Sunday, January 1, 2012


Sometimes you come across a T.V. show that really grabs your attention. It makes you think, feel, laugh, care about the characters. But so often these great shows don't get the chance they deserve. For one reason or another they get cancelled after just one or if they're lucky, two seasons. A lot of these programs have the potential to become, or already are, something really special and exciting. The T.V. world today is impatient and wants an instant smash-hit. There's no time to let an audience build or pride in producing creative, left-field entertainment that, if given a chance, could acquire a cult-status with a steady following of loyal fans.
I watch Lucifers dreambox quite a lot, but instead of feeling like I was numbing my brain with mindless garbage, some of these shows gave me a real sense of enjoyment. Over the next few weeks in "Axe-wielding Maniacs" I'll be talking about some of my favorite prematurely cancelled shows, starting of with Glee's predecessor, Popular.

Popular: Created by Gina Matthews and Glee's co-creator Ryan Murphy, Popular focuses on life in high-school. The two main characters, Brooke and Sam, are from different "groups". Brooke is popular, the schools sweetheart and prom-queen, while Sam, an aspiring journalist, tries her hardest to be different. When their single parents fall in love and get married, they are forced to live under the same roof and end up growing close and even become good friends. The other members of their stereotypical cliques also start of as polar opposites. Brooke, head-cheerleader of the Glamazons, is joined by bitchy, manipulative Nicole who aids Brooke in her popularity, while also being massively jealous, the Southern Mary Cherry, slightly unhinged daughter of a rich business woman who can get anything done with her money and the hair-twirling Latina Poppy Fresh. On the other side of the divide are Harrison John, he used to be friends with Brooke and still has a crush on her, but is now Sams partner in crime, Carmen Ferrara, who wants nothing more than to be popular and even ends up joining the Glamazons, despite her friends' dissaproval, and animal rights activist Lilly Esposito, who rejects the idea that popularity should be the main goal in life.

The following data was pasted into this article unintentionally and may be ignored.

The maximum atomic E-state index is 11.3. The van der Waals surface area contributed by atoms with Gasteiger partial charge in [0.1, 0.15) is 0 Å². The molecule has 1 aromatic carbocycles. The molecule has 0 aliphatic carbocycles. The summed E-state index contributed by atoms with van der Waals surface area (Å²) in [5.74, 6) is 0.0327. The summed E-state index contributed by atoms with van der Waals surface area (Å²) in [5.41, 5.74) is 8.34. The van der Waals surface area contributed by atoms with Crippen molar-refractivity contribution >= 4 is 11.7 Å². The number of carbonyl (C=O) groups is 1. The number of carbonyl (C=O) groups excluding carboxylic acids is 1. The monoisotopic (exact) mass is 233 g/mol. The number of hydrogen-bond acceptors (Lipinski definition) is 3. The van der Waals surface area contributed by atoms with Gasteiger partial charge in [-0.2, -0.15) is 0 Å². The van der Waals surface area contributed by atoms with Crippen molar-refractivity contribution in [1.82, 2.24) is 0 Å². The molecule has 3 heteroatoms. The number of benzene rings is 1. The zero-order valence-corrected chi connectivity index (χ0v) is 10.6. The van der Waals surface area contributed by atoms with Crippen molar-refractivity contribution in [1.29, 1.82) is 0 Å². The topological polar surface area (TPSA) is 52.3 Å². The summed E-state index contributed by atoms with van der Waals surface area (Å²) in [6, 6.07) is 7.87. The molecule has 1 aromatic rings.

You can tell Popular was co-created by the same person involved in Glee. It tackles very similar issues such as the desperate wish for peer approval and also the fall of a prom-queens status, issues with being gay and being accepted for who you are, striving for your own goals no matter what. It even has a near identical story-arc involving three almost indistinguishable characters. Brooke McQueen/Quinn Fabray, the blond prom queen and captain of the cheer-leading team who used to have eating-issues, used to date the schools popular, but friendly quarterback Josh Ford/Finn Hudson. Josh Ford/Finn Hudson tires of his girlfriends need to be the best and falls in love with the outsider Carmen Ferrara/Rachel Berry, a very talented girl but not without her own body hang-ups and insecurities, thinking that her boyfriend still prefers his more "beautiful" ex over them.

But while Glee seems very much stuck in a push-and-pull of a parody and not offending it's millions of fans who seem to actually want the thing they started out making fun of, Popular became more and more a commentary on the ridiculous image those teenage drama/comedy shows portray of life in high-school. It shows the harshness of being a teenager by overemphasizing the silly problems they come across in the usual programs aimed at teens with their cartoonish characters and ridiculous plotlines offset by some real painful situations and more realistic insecurities.

I enjoy watching Glee, but after having known Popular first, I can't help but wish they'd given that the time and effort that has gone into promoting it's musical successor, just to see where they could have taken it.

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